Murderers In the Neighborhood
This is the real life story of thousands of people living in Rwanda today. In my last post, I gave you a timeline of events during Rwanda’s bloody history. (If you haven’t read it yet, you should check it out and educate yo’self!) In 2003, the Rwandan president released 60,000 murderers to alleviate the dangerously overcrowded prisons. Prisons were holding 4 times the number of inmates they were designed to hold, and conditions were growing inhumane. So he made a tough choice – the choice to set murderers free.
One of the people in the book As We Forgive is a pastor. He had always preached a message of love, saying that the hatred between the Tutsis and the Hutus had to stop. Then his family, friends, and neighbors were murdered. They (about 45 people in all) were captured and driven out to a field. Several men with machetes were waiting. While some of the men dragged the women into the brush to rape them, others began the task of slaughtering the Tutsis. The pastor watched his wife, siblings, nieces, and nephews die a horrible death. He watched a man cut the arm of off his 5 year old son. Then suddenly a group of them tried to escape. The pastor scooped up his bleeding son and ran. His son died in the woods due to blood loss.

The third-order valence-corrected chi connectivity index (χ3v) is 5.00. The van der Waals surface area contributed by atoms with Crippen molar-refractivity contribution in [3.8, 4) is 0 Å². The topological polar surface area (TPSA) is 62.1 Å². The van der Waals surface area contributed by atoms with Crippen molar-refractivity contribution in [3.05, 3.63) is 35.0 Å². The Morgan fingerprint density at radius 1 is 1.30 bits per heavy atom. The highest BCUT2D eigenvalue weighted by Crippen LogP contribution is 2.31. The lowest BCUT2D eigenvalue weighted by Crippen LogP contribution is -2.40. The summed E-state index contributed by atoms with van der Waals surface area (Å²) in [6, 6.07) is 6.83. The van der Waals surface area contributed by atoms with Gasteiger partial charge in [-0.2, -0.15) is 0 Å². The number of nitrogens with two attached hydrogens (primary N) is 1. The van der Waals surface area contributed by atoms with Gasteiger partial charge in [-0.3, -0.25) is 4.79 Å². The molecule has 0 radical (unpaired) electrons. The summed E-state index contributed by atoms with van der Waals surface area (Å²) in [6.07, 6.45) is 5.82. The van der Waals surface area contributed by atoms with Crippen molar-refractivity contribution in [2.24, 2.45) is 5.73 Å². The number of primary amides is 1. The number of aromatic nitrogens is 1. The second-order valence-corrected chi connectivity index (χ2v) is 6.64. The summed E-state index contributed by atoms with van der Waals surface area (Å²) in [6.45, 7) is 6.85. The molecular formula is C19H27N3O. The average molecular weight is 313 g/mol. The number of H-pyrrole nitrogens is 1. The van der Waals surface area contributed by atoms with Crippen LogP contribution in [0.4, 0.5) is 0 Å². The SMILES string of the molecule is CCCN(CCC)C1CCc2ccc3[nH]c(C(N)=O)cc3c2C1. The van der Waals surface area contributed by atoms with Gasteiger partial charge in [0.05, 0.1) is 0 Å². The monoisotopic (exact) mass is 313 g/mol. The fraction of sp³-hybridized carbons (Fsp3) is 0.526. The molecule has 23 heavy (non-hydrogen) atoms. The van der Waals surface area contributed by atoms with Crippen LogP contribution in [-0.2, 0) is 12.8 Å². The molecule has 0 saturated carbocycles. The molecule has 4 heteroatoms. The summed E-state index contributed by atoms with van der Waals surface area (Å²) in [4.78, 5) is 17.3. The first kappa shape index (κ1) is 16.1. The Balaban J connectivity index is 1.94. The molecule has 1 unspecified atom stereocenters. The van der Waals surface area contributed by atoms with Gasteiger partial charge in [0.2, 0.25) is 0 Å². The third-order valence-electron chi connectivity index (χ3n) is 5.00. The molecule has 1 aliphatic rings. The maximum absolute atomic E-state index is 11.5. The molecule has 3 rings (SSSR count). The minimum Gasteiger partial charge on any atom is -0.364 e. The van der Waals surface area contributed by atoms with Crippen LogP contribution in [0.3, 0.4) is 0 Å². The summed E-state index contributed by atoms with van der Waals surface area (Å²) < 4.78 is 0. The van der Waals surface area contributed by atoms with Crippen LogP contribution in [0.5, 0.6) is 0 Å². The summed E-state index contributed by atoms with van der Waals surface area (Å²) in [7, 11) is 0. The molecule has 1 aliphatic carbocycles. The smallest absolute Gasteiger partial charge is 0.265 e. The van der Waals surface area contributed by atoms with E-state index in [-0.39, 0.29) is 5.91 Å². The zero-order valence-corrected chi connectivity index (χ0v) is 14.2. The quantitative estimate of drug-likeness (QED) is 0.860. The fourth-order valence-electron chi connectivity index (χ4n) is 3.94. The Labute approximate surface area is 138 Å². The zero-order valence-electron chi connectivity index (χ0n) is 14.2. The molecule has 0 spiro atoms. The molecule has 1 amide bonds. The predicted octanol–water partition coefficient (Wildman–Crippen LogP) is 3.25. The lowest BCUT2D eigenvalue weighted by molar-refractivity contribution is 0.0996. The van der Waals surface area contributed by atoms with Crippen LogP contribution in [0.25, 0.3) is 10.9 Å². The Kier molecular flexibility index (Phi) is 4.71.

That pastor had to face the reality of forgiveness like neither you nor I have ever had to encounter. If he truly believed the Bible and all it had to say about God’s grace, then he knew he had to forgive these men. So he did. He started a ministry to the prisons. He visited those in jail and told them about Jesus, and that no matter how terrible their sins, God could and would forgive them, if only they seek Him. He even visited the same man who killed his family. He shook his hand, and right then and there, forgave him. Just like that. Isn’t that incredible? This man, as well as dozens of others, came to know the unending love of Jesus through this pastor’s efforts.
Once the prisoners were released (about 10 years after they had first been imprisoned), this pastor made it his duty to help them re-enter society. He helped them get jobs and helped them seek out those whom they had wronged and ask for forgiveness. He became a bridge between the victims and the killers. Thousands of people in Rwanda are affronted every day with killers. But in order to progress and to not devolve again into violence, they must forgive. They don’t have much choice.
Doesn’t that put things in perspective? I mean if people can forgive these atrocities, can’t we forgive the rude co-worker? The inconsiderate boss? The selfish spouse? I hope we can. I hope we do.